- Turn your head in a certain direction
- Twist your upper body
What we learn: Whether or how well you can perform these actions can give us clues about your muscle, tendon, ligament, and joint health:
- Limited mobility or pain when raising your arms above your head might point to a rotator cuff injury
- Sounds of strain or pain (such as grunting when you stand) can indicate arthritis, a muscle injury, or ergonomical issues
- Neck numbness, tingling, or pain that replicates down the arm may be caused by cervical radiculopathy (a pinched nerve in the upper neck)
If you have trouble balancing on your heels or their toes, or if you've been tripping more often recently, you may have significant weakness in those bones, muscles, and tendons.
Your doctor may ask to look at the soles of your shoes. Wear and tear in the toe area, for example, can be a sign of drop foot – a symptom associated with stroke or nerve damage related to conditions such as diabetes or a herniated disc.
Form and gait
Make a move: Depending on your symptoms, your doctor may ask you to do the following motions:
- Sit or stand up tall
- Take a few steps away from the camera
- Turn and walk back toward the camera
- Jog in place, jump, or other sports-related movements
What we learn: It’s helpful to get a baseline evaluation of the symmetry of your shoulders, hips, or spine while you are still and in motion. We're looking for limping, foot dragging, or other abnormal movement patterns that can negatively impact balance and symmetry. These issues can be a result of muscle, tendon, or bone injuries, but can also be due to neuropathy or nerve pain.
Holding your body in unnatural positions can cause pain in seemingly unrelated places over time. For example, limping on your left ankle can cause pain in your right hip due to overcompensating for weight and balance distribution.
Swelling and sensation
Make a move: If you’re experiencing numbness or pain, we’ll ask you to show us where. Then, your doctor may ask you to:
- Aim the camera at your feet, ankles, or hands to assess swelling
- Touch an area of your legs or arms with a finger, paperclip, or toothpick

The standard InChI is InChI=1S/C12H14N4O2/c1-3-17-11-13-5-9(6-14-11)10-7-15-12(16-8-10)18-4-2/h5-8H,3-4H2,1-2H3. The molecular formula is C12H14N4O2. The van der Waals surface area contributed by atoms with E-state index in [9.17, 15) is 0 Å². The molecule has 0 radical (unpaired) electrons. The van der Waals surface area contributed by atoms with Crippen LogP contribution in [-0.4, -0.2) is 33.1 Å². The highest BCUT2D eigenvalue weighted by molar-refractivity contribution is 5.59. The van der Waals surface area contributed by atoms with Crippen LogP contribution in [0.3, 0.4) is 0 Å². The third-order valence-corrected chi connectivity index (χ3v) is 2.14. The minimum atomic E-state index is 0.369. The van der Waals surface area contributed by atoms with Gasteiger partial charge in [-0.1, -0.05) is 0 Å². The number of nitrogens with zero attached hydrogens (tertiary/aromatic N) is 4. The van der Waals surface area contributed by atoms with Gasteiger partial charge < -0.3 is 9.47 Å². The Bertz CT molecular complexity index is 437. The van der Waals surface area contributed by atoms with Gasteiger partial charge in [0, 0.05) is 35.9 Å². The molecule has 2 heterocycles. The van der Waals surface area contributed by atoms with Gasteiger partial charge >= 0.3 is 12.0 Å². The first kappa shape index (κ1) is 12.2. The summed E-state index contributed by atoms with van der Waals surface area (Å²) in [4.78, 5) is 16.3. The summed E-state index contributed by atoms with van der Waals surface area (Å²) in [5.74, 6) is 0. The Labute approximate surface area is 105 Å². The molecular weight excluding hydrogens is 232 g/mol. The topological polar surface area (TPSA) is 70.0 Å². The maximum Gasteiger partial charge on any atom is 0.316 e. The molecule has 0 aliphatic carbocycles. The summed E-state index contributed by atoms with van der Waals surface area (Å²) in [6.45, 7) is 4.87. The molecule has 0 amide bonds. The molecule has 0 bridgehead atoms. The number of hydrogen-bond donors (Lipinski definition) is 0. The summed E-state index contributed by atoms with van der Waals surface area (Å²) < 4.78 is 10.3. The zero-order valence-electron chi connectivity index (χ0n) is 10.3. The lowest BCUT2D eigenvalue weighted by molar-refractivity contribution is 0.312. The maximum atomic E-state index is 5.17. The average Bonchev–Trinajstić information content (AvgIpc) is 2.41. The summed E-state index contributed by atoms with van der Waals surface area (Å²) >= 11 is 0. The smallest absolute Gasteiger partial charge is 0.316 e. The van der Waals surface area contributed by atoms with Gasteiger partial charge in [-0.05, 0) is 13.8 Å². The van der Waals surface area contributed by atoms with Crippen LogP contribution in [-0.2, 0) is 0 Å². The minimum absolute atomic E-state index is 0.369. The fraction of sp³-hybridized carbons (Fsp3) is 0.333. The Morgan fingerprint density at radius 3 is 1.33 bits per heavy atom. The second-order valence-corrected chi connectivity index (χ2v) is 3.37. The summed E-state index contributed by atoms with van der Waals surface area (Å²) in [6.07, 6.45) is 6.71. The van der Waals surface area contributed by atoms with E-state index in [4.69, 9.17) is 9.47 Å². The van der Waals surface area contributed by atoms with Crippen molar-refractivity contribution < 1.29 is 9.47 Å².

What we learn: Swelling can indicate a joint, tendon, or muscle problem, whereas numbness or feeling pins and needles can indicate a nerve problem. We may ask you to touch certain areas of your arms or legs and report any differences in sensation. A family member can help, if needed – we'll teach you both what problems to watch for and how to check for lost sensation.
The future of virtual spine care
I am a true believer in face-to-face interaction and care, which will always be important and will never go away. But video visits have proven to be tremendously valuable and will continue to be, even after we’ve returned to a sense of normalcy post-pandemic.
I expect virtual visit technology to continue improving over the next decade. Researchers are developing digital technologies to further optimize virtual care:
- 3D motion capture technology to more accurately measure a patient's gait in their home
- More sensitive motion sensors to monitor a patient's progress during and after physical therapy (some centers already use this technology).
- Precise range of motion sensors that automatically upload measurements to MyChart
Especially now, as we continue physical distancing and exploring adapted pathways during the pandemic, video visits open specialized spine care to more patients. The technology truly brings providers back to patient-centered care, reducing barriers that range from lack of transportation to busy home and work schedules.
While face-to-face human interaction is not the same over video, it's not lost. In fact, video visits give patients an opportunity to include more loved ones in appointments than we currently allow in the clinic due to COVID-19 protocols.
If back pain is affecting your quality of life, ask your doctor for a referral to the virtual spine care program at UT Southwestern. We’ll help you feel less pain and get back to your daily activities – with far fewer trips to the clinic.